To be one, to be united, is a great thing.
But to respect the right to be different is maybe even greater. — Bono



    1. Tight on time? Stick with the 3 Key Takeaways and The Basics. These will provide your athletes with a solid foundation for understanding bullying prevention.
    2. Have more time? Share the TrueSport Talk and discuss how they can relate to the Olympic athlete in this lesson.
    3. Looking for more? Sign up below to explore the Downloads & Additional Resources, which include additional conversation starters and supporting materials to enrich each lesson.


Bullying is common in sports, so if you see bullying on a team, tell your coach or another adult.
Trust your instincts. If you think the way somebody is being treated is wrong, you are probably right.
Despite differences, everybody deserves to be treated with respect.

The Basics

What is bullying?

“Any unwanted aggressive behavior(s) by another youth or group of youths…that involves an observed or perceived power imbalance and is repeated multiple times or is highly likely to be repeated. Bullying may inflict harm or distress on the targeted youth including physical, psychological, social, or educational harm.” —The Centers of Disease Control and Prevention

Bullying can be either direct or indirect.

  • Direct bullying includes aggressive behaviors that occur in the presence of the target: name-calling, punching, humiliating, intimidating.
  • Indirect bullying behaviors occur when the target isn’t present: spreading rumors, cyber-bullying, destruction to property.

TrueSport Talk

Watch the TrueSport talk with Jessica Long about bullying or read the following aloud

Jessica Long holding her paralympic gold medal

Paralympic Swimming gold medalist Jessica Long discusses how bullying is common in sports, and that when it comes to bullying, you should trust your instincts. If you think somebody is being mistreated, then you are probably right; if you witness bullying, you should tell an adult. She adds that bullies like to pick on people who are different, such as herself. Jessica was born in Russia, where she was placed in an orphanage. When she was 13 months old, she was adopted by an American family. Besides being an orphan, Jessica was also born without the lower parts of her legs.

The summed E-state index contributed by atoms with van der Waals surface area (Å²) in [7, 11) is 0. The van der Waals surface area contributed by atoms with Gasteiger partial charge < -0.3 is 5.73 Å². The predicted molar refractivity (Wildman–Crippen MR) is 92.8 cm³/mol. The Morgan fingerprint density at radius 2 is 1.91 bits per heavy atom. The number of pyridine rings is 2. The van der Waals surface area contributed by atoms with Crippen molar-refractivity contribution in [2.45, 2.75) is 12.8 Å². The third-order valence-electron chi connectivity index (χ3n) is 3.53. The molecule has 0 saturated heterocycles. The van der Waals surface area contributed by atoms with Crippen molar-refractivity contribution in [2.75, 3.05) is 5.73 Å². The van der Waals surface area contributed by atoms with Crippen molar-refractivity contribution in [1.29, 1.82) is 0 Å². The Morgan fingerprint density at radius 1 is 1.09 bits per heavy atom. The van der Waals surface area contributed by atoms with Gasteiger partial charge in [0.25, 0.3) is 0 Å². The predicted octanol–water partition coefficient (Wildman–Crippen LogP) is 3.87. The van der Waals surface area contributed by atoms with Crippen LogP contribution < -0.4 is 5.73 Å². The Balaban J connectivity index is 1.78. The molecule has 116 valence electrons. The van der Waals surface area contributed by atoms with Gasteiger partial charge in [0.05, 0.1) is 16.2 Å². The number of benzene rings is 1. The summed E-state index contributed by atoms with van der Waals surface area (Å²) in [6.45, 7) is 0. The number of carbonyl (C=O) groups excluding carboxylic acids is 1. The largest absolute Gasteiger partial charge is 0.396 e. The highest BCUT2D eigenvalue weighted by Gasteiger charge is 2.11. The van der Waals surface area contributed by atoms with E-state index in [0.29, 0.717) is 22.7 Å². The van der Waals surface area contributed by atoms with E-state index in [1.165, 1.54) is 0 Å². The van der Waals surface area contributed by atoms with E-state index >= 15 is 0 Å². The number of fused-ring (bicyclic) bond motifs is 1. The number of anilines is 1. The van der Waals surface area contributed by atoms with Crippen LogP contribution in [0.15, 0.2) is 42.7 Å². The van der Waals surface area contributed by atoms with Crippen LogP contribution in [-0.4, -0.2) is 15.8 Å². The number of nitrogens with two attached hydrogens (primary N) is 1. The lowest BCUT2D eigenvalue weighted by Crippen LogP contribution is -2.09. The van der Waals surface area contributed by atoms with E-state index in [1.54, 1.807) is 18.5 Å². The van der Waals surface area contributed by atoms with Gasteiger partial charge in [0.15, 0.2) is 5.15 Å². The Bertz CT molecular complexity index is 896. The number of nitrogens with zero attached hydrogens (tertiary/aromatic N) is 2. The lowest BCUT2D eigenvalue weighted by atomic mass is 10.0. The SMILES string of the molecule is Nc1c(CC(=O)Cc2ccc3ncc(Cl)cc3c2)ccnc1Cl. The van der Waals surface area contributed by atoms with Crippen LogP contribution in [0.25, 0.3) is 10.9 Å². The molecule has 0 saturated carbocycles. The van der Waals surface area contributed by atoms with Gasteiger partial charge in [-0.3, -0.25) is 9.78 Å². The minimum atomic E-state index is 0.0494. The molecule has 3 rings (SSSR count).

Jessica recalls a time when she was on a playground and another young girl saw her disability and started making fun of her. The girl commented that she didn’t want to “catch” what Jessica had. This hurt Jessica’s feelings, but she still grew up with a strong sense of self-confidence and the belief that everybody deserves to be treated with respect. Being a TrueSport means treating everybody with respect, having zero tolerance for bullying, and always speaking up if they see it occurring.

TrueSport Talk Questions

1. What was the main point you took away from the lesson?

2. Have you ever been in a situation like Jessica’s, where you were treated unfairly becuase you are different?

3. How can you help prevent bullying in sports and in school?

Downloads & Additional Resources:

Complete the form to get Bullying Prevention resources delivered to your inbox. Resources include:

  • Lesson (PDF)
    Away from the computer or internet access? Grab this printable version to take with you!
  • Chalk Talk (PDF)
    This 15-minute activity includes guided discussions to reinforce the lessons on bullying.
  • Bullying Prevention Activity (PDF)
    Have your athletes put into action what they’ve learned about how to prevent bullying.
  • Bullying Prevention Quiz (PDF) This quiz will test your athletes’ knowledge of bullying prevention (answers included).
  • TrueSport Certificate (PDF)
    Celebrate your group’s completion of the lesson on preventing bullying with this special TrueSport Certificate handout.

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